Former Vermont Gov. Howard Dean leads the money race among Democrats seeking their party’s nomination to challenge President Bush, according to preliminary campaign figures released yesterday.
Mr. Dean is on target to pass the $23 million mark for money raised so far, overtaking Sen. John Kerry of Massachusetts, who is slated to top $18 million.
Both campaign war chests, however, are easily dwarfed by President Bush’s roughly $80 million.
Retired Gen. Wesley Clark of Arkansas, who entered the race Sept. 17, is expected to raise about $2 million during his first two weeks.
In the third quarter alone, Mr. Dean raised $12.8 million, according to his campaign, and he is aiming for $15 million. Much of that money came in donations through his Web site, which prominently features an online money meter updated hourly as the campaign strives for its $15 million mark.
Mr. Kerry, who had been leading the funding race among Democrats thus far, is expected to post between $4.5 million and $5 million for the quarter.
Mr. Bush has raised about $48 million during the three-month period.
Mr. Bush raised a record of more than $100 million for the 2000 primaries, when the donation limit was $1,000 per person. Under a new campaign-finance law, the limit has doubled to $2,000.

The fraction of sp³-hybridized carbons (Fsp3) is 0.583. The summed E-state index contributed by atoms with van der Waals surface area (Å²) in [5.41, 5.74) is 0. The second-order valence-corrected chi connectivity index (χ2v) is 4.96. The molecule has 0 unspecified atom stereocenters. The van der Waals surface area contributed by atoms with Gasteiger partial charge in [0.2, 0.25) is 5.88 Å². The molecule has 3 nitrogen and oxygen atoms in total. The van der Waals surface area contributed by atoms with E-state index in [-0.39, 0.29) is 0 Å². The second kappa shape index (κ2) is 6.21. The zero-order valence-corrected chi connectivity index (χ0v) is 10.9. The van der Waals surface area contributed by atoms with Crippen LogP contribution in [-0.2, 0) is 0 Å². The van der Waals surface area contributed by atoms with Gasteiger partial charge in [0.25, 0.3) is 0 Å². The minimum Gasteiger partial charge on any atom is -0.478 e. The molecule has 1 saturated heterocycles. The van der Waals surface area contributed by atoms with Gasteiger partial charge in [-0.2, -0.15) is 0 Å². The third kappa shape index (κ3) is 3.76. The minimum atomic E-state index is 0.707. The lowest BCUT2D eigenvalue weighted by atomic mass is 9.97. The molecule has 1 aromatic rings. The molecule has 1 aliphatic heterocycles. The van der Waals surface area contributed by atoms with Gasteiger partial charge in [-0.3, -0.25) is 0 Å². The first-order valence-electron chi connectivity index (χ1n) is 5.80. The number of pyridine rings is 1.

Sen. Joe Lieberman of Connecticut has raised “in the range” of $4 million, according to spokesman Jano Cabrera, bringing his total to about $12 million.
Campaign aides for Rep. Richard A. Gephardt of Missouri said they expect to raise more than the $3.8 million raised last quarter, but declined to specify how much.
“We’re on target to raise the $20 million we’ve said we’d raise all along,” said spokeswoman Kim Molstre.
Mo Elleithee, spokesman for Sen. Bob Graham of Florida, also declined to say how much his campaign has raised in the third quarter.
“It’s not going to be phenomenal but it will be enough to get ads up on TV,” he said.
Sen. John Edwards of North Carolina, who outraised everyone in the first quarter, prepared for a small showing.
“People should not look for a big number from us,” said spokeswoman Jennifer Palmieri, who declined to give specifics. “We have always budgeted the third quarter to be the lowest amount raised.”
Rep. Dennis J. Kucinich of Ohio, former Illinois Sen. Carol Moseley Braun and the Rev. Al Sharpton of New York did not release figures yesterday.
This story is based in part on wire service reports.